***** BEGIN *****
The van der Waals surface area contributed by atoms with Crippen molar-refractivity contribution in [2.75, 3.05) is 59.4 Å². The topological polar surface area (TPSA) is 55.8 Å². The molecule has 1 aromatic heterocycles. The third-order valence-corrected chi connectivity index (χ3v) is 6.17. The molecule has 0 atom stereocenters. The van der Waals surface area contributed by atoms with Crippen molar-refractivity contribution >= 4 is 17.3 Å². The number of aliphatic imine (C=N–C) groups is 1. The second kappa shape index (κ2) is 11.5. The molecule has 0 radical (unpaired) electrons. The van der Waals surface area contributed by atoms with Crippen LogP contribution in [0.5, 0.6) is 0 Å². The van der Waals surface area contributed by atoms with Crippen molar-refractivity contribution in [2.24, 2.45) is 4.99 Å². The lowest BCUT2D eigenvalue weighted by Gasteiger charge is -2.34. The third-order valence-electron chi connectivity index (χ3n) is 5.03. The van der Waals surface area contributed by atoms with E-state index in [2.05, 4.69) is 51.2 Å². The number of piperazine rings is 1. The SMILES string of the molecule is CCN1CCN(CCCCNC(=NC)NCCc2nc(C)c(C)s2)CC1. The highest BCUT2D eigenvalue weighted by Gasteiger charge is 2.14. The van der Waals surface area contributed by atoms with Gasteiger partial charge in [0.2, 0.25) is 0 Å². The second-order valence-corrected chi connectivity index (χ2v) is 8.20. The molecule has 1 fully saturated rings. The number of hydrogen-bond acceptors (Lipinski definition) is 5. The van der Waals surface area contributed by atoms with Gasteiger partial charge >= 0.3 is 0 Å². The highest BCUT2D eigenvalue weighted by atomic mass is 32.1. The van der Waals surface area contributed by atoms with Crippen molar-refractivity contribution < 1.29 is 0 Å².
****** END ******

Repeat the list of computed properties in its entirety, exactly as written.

The van der Waals surface area contributed by atoms with Crippen molar-refractivity contribution in [2.75, 3.05) is 59.4 Å². The topological polar surface area (TPSA) is 55.8 Å². The molecule has 1 aromatic heterocycles. The third-order valence-corrected chi connectivity index (χ3v) is 6.17. The molecule has 0 atom stereocenters. The van der Waals surface area contributed by atoms with Crippen molar-refractivity contribution >= 4 is 17.3 Å². The number of aliphatic imine (C=N–C) groups is 1. The second kappa shape index (κ2) is 11.5. The molecule has 0 radical (unpaired) electrons. The van der Waals surface area contributed by atoms with Crippen LogP contribution in [0.5, 0.6) is 0 Å². The van der Waals surface area contributed by atoms with Crippen molar-refractivity contribution in [2.24, 2.45) is 4.99 Å². The lowest BCUT2D eigenvalue weighted by Gasteiger charge is -2.34. The third-order valence-electron chi connectivity index (χ3n) is 5.03. The van der Waals surface area contributed by atoms with E-state index in [2.05, 4.69) is 51.2 Å². The number of piperazine rings is 1. The SMILES string of the molecule is CCN1CCN(CCCCNC(=NC)NCCc2nc(C)c(C)s2)CC1. The highest BCUT2D eigenvalue weighted by Gasteiger charge is 2.14. The van der Waals surface area contributed by atoms with Gasteiger partial charge in [0.2, 0.25) is 0 Å². The second-order valence-corrected chi connectivity index (χ2v) is 8.20. The molecule has 1 fully saturated rings. The number of hydrogen-bond acceptors (Lipinski definition) is 5. The van der Waals surface area contributed by atoms with Gasteiger partial charge >= 0.3 is 0 Å². The highest BCUT2D eigenvalue weighted by atomic mass is 32.1. The van der Waals surface area contributed by atoms with Crippen molar-refractivity contribution < 1.29 is 0 Å².